This work of narrative non-fiction is an investigation of the migration of African-Americans from the south to northern and western cities, a profound demographic shift that began after World War I and continued through the 1970s. Wilkerson ties her narrative to the lives of three individuals, who each leave the south to settle in three different cities: Chicago, Los Angeles, and New York. The pathos of Wilkerson’s narrative comes as her subjects realize that escape from Jim Crow laws does not mean an escape from racism. This book is essential reading for anyone who wants to understand the roots of the civil rights movement — something that seems, to the characters of Mad Men, to come out of nowhere, but was actually a decades-long process, rooted in the day-to-day struggles of hundreds of thousands of migrant families. As Wilkerson writes of one of her subjects, Ida Mae Brandon Gladney, “Few experts trained their sights on the unseen masses of migrants like her, who worked from the moment they arrived, didn’t end up on welfare, stayed married because that’s what God-fearing people of their generation did whether they were happy or not, and managed not to get strung out on drugs or whiskey or a cast of nameless, no-count men.”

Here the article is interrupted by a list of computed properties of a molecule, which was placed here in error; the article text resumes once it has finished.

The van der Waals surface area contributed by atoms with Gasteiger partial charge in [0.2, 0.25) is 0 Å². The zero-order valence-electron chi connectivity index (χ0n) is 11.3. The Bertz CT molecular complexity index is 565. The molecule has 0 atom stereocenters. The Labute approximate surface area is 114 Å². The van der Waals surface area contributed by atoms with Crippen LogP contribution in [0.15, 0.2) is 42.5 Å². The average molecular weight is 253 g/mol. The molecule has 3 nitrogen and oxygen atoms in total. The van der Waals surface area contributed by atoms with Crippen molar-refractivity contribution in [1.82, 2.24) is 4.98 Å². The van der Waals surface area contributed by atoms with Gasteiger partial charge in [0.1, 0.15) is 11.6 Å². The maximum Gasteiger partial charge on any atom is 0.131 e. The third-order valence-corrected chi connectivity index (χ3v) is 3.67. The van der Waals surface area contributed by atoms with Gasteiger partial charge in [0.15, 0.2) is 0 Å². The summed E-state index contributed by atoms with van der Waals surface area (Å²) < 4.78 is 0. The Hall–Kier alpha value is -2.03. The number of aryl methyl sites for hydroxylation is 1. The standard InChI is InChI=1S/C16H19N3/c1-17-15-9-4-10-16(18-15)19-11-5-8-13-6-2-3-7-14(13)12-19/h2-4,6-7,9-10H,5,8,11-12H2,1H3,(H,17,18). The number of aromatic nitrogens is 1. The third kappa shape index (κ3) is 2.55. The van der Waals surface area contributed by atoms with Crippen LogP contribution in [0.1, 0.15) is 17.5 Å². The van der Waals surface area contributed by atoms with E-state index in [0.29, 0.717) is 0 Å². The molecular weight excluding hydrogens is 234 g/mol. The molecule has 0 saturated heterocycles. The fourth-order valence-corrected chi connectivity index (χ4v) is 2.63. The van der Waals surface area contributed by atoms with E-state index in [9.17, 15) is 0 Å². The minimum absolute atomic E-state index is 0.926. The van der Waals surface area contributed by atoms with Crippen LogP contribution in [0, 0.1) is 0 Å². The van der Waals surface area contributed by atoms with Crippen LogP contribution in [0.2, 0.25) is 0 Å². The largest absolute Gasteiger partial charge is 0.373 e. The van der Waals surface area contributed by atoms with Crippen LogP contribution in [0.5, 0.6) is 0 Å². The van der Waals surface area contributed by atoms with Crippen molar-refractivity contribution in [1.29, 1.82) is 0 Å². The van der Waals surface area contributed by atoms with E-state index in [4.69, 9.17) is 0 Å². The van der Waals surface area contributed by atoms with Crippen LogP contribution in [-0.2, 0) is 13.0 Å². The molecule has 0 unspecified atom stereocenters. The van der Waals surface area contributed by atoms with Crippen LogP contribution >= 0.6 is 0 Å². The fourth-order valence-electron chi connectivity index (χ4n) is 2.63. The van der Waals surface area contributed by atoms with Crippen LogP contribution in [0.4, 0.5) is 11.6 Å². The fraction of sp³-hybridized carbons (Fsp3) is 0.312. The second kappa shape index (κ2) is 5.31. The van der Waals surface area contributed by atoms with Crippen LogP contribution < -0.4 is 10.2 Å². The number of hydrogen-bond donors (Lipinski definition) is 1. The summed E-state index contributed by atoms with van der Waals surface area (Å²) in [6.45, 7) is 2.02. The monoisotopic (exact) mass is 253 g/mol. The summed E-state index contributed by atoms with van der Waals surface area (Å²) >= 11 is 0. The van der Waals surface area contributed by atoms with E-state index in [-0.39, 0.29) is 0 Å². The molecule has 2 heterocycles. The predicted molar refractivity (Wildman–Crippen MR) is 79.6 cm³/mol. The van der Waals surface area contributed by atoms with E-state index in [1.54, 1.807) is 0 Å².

Let’s say you’re slightly to the left of the Bell Curve: you read, on average, a book a week. And let’s say you’re also slightly leftward-listing in your survival prospects: that, due to the marvels of future medicine (and no thanks to the blunders of contemporary foreign policy) you’ll live to the fine old age of 90. Let’s furthermore presuppose that you’re one of those people, the precocious ones who were reading Kesey and King and Kingsolver and Kipling at 15. How many great books will you get to read in a lifetime? Assuming you’ve already answered the adjunct question (why?) for yourself, the prospect of having to choose only three thousand books from among the many Millions may sound daunting. My Merriam-Webster Encyclopedia of World Literature contains some entries on authors alone, and is hardly comprehensive. Balzac alone could eat up almost one percent of your lifetime reading. On the other hand, as usual, limitation shades into wonder… because in an infinite reading universe, we would be deprived of one of the supreme literary pleasures: discovery. Half of my favorite works of fiction of the year were by authors (women, natch) I’d never read, had barely heard of: Kathryn Davis’ The Thin Place, Lynne Tillman’s American Genius: A Comedy, and Mary Gaitskill’s Veronica.And if I had gone my whole life without discovering Deborah Eisenberg, I would have missed something like a literary soulmate. The beguiling, bewildered quality of Eisenberg’s Twilight of the Superheroes – the sentences whose endings seem to surprise even their writer – is so close to the texture of life as I experience it as to be almost hallucinatory. On the other hand, Eisenberg’s world is much, much funnier and more profound than mine. She’s single-handedly rejuvenated my relationship with the short story… and just in time for the remarkable new Edward P. Jones collection, All Aunt Hagar’s Children. I’ve already expressed my suspicion that Jones has been a positive influence on Dave Eggers, as evidenced by What is the What. So I’ll just round out my survey of new fiction by mentioning Marshall N. Klimasewiski’s overlooked first novel, The Cottagers – a dazzlingly written thriller.In between forays into the contemporary landscape, I’ve been trying to bone up on the classics. I’m ashamed to say I hadn’t read Pride and Prejudice until this year; it’s about the most romantic damn thing I’ve ever encountered, and I’m a sucker for romance. Pricklier and more ironic, which is to say more Teutonic, was Mann’s The Magic Mountain – a great book for when you’ve got nothing to do for two months. Saul Bellow’s Herzog completely blew my doors off, suggesting that stream-of-consciousness (and the perfect evocation of a summer day) did not end with Mrs. Dalloway. Herzog is such a wonderful book, so sad, so funny, so New York. So real. I can’t say the same thing about Kafka’s The Castle, but it is to my mind the most appealing of his novels. As in The Magic Mountain, futility comes to seem almost charming. E.L. Doctorow’s Billy Bathgate was another wonderful discovery – a rip-roaring read that’s written under some kind of divine inspiration: Let there be Comma Splices! Similarly, I was surprised by how well page-turning pacing and peel-slowly sentences worked in Franzen’s first novel, The Twenty-Seventh City. Ultimately, it’s sort of a ridiculous story, but it’s hard to begrudge something this rich and addictive. Think of it as a dessert. I’d be remiss if I didn’t mention the rip-roar of that most sweeping of summer beach books, Lonesome Dove. And if the last three titles make you feel self-indulgent, because you’re having too much fun, cleanse the palate the way I did, with the grim and depressing and still somehow beautiful. Namely, Samuel Beckett’s Texts for Nothing or W.G. Sebald’s Rings of Saturn. (What is it with those Germans?)Nonfiction-wise, I managed to slip away from journalism a bit, but did read James Agee’s Let Us Now Praise Famous Men while I was in Honduras… sort of like reading Melville at sea. I made it most of the way through Martin Heidegger’s Being and Time (God knows why, half of me adds. The other half insists, You know why.) Adorno and Horkheimer’s Dialectic of the Enlightenment lightened things up… Not! But I will never read Cosmo Girl the same way again. Come to think of it, pretty much all the nonfiction I loved this year was a downer, about the impure things we can’t get away from: Susan Sontag’s On Photography, Greil Marcus’ Lipstick Traces, David Harvey’s The Condition of Postmodernity, and especially the late George W.S. Trow’s astonishing, devastating Within the Context of No Context. Lit-crit offered a little bit of a silver lining, as William H. Gass’ A Temple of Text and James Wood’s The Irresponsible Self. Wood’s essays on Tolstoy and Bellow remind me that “the world is charged with the grandeur of God”… which is, I guess, why I’ll keep reading in 2007.